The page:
Flagging Health in Hot Weather - Suitable Clothing a Most Important Point - The Ideal Garments for a Baby in Summer - The Uses of Water - Bathing and Drinking - Ventilation of Rooms-outdoor Life - Food
Many mothers imagine that flagging health in the nursery is almost inevitable during the hot season. Baby gets pale and listless, loses appetite, and if weighing is carried on systematically the effect of the hot weather is very apparent in insufficient gain of weight.
Fortunately for the children, the answer is in the affirmative, and every mother should study a few rules, which, if faithfully observed, will go far to keep the child cool and prevent him from flagging in health during the warm weather.
In the first place, the wise or unwise clothing of babies affects considerably their comfort and health. There is something pathetic about the fashionable baby, swathed in innumerable expensive, over-trimmed, and heavily embroidered garments, from which the small face looks wistfully forth, or the small lungs bellow resentment at the folly of the mother. The right way to clothe a child in warm weather is to supply it with as few garments as possible, to have these loose and of the material which will provide a free passage of perspiration off the skin.
What chance has a child attired in a summer pelisse, an elaborate robe, a couple of petticoats, and under-gar-ments of wool, of keeping cool in hot weather ? What are the ideal garments from the doctor's point of view ?
First, a little knitted vest, then one single garment of light wool and a nuns'-veiling dress, which may be made as daintily as you like, so long as it is not too long and the child's limbs are allowed full play in kicking. However hot the weather, baby will hardly suffer at all if he is laid in his pram in a shady place in such garments and allowed to kick to his heart's content, the small limbs destitute of shoes or socks, the head bare of heavy bonnet or hat, and the body loosely and lightly clothed. The Uses of Water
Occasional sponging with tepid water to which perhaps a little eau-de-cologne has been added is a delightfully cooling experience for baby in hot weather, for the skin naturally passes off a great deal of perspiration, which contains toxins, or waste matters shed by the system. If the skin is not kept clean by frequent sponging, some of these matters are almost necessarily reabsorbed, and at least the function of the skin is impaired if it is not kept absolutely clean.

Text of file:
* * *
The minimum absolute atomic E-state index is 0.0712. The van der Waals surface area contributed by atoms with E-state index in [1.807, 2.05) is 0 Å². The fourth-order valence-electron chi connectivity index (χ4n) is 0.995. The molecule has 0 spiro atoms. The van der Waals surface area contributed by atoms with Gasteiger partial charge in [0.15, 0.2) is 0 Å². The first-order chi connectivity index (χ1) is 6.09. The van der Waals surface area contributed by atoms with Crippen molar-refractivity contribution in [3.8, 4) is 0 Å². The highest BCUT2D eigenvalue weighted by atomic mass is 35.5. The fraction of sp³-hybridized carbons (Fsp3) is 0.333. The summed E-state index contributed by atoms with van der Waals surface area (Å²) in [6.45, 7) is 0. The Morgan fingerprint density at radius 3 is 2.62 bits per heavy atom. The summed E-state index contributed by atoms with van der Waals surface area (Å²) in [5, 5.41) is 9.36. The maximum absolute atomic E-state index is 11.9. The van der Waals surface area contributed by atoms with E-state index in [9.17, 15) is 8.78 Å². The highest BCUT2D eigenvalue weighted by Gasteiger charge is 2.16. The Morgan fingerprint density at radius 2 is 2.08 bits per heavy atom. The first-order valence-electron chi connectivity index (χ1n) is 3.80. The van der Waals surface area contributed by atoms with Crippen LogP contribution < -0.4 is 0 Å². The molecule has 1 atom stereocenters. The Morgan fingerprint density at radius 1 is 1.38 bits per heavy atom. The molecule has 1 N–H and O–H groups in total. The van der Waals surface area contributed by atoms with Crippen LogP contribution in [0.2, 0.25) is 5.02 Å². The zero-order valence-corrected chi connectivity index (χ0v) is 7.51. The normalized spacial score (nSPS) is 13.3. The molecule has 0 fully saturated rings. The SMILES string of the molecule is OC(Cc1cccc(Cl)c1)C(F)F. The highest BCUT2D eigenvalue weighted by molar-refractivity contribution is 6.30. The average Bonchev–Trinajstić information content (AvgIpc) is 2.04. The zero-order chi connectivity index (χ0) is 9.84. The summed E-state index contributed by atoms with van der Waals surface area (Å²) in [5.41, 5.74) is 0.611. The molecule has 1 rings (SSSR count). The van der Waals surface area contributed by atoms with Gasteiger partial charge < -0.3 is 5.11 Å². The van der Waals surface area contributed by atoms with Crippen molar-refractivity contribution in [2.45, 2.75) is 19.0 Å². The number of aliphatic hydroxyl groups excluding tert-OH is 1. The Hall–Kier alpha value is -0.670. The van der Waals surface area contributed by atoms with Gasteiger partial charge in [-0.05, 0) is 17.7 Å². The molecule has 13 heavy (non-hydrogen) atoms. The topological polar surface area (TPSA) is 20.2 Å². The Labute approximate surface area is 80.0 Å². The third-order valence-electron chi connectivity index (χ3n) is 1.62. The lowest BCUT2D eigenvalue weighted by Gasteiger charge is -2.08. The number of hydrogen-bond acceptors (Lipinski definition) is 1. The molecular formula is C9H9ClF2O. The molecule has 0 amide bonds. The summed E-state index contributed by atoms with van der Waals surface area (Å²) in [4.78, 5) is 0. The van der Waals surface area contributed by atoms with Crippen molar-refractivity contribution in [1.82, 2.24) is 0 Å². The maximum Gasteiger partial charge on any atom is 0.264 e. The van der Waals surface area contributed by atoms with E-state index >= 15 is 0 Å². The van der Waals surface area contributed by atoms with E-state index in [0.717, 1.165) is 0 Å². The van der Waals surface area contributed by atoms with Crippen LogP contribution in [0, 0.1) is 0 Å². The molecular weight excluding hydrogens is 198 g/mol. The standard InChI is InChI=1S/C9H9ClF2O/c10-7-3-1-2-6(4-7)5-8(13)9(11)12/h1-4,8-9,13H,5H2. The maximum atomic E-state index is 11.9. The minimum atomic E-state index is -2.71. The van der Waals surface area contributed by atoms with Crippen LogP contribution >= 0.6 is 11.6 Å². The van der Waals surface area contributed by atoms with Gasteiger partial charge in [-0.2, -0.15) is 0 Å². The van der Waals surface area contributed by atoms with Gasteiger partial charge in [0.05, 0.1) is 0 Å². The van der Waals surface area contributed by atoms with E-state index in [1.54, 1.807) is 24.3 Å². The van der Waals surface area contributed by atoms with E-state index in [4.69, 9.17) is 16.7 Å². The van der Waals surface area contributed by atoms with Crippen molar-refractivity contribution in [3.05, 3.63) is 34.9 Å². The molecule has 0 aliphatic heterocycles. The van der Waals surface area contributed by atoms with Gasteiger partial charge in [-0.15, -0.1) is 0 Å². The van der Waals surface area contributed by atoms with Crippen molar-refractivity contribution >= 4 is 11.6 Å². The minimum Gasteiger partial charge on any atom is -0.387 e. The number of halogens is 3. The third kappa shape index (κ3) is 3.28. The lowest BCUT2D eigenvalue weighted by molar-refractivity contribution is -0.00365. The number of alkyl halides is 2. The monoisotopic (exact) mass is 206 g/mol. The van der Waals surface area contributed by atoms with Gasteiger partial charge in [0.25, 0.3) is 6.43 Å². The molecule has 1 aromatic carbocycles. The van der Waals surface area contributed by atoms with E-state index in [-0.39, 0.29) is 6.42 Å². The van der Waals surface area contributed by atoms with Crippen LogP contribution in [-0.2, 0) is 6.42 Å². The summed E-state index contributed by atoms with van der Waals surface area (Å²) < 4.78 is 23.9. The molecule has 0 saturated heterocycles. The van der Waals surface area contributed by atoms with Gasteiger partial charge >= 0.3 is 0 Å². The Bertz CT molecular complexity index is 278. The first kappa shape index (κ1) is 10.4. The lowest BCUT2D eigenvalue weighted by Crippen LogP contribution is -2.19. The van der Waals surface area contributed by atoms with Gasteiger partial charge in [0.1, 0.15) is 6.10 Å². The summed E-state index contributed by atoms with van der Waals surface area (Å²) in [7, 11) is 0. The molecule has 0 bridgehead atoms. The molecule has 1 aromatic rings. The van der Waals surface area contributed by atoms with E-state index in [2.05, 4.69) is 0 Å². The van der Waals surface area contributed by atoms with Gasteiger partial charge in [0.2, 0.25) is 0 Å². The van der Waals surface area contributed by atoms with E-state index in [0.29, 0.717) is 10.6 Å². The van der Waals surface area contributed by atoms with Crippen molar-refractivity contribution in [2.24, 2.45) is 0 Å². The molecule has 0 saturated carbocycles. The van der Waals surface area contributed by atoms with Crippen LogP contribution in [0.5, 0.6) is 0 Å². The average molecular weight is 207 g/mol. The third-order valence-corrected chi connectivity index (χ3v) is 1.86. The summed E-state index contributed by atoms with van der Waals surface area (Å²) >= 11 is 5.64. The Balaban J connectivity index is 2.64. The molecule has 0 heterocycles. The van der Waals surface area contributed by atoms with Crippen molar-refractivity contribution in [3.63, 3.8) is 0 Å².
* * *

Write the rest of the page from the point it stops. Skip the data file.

Then baby will derive health by having a tepid bath twice a day in hot weather - morning and evening. In hot climates everybody bathes frequently, because they realise by experience the benefit of clean, cool water in contact with the skin. In England, during the summer months the heat is often severe, and the babies cannot tell us when they suffer from the heat, but their pleasure and delight during the bathing are evident.
The child's fretful cry when thirsty is frequently heard on hot summer days, if the nurse or mother is not careful to moisten his lips and mouth with occasional teaspoonfuls of cold water. A child can suffer agonies of thirst, and the average mother is too apt to think that baby gets sufficient fluid with his milk for all he needs. She is entirely wrong. Indeed, milk induces thirst, as anyone who is put on milk diet can vouch for. A child requires a definite amount of water, in hot weather especially, and should be given a small teaspoonful occasionally by day and night, and have the lips moistened whenever they look dry. Restless nights can very often be cured by attending to the child's need for water, but it must be remembered that, if the water is not absolutely reliable, it should be boiled before it is given to baby.
A baby enioys a tepid bath twice a day in hot weather, and shows his pleasure and delight
Careful ventilation of the nursery by day and night will also make a great difference. The child is bound to be hot, restless, and uncomfortable if there is not sufficient air in the room in which he sleeps at night, and he will be ever so much better if the windows are kept well open top and bottom. A screen will protect the bed from any draughts. It goes without saying that baby should be out of doors as much as possible in hot weather - in the shade, of course, when the sun is strong. Let him tumble about on a rug out of doors whenever the weather permits, clothed as simply and loosely as possible.
Up to the age of nearly a year baby will be having nothing but milk, so that it is not so much the choice, but the quality of food that will have to be attended to. Baby cannot possibly keep well unless the very strictest care is exercised that the milk is fresh and clean and free from germs. This has already been considered, and it will be sufficient to say that baby will keep much cooler and healthier if he is fed only at the stated intervals, and in the quantities stated in the "Nursery Feeding Chart" (given on page 2416), which should be studied carefully. To be continued.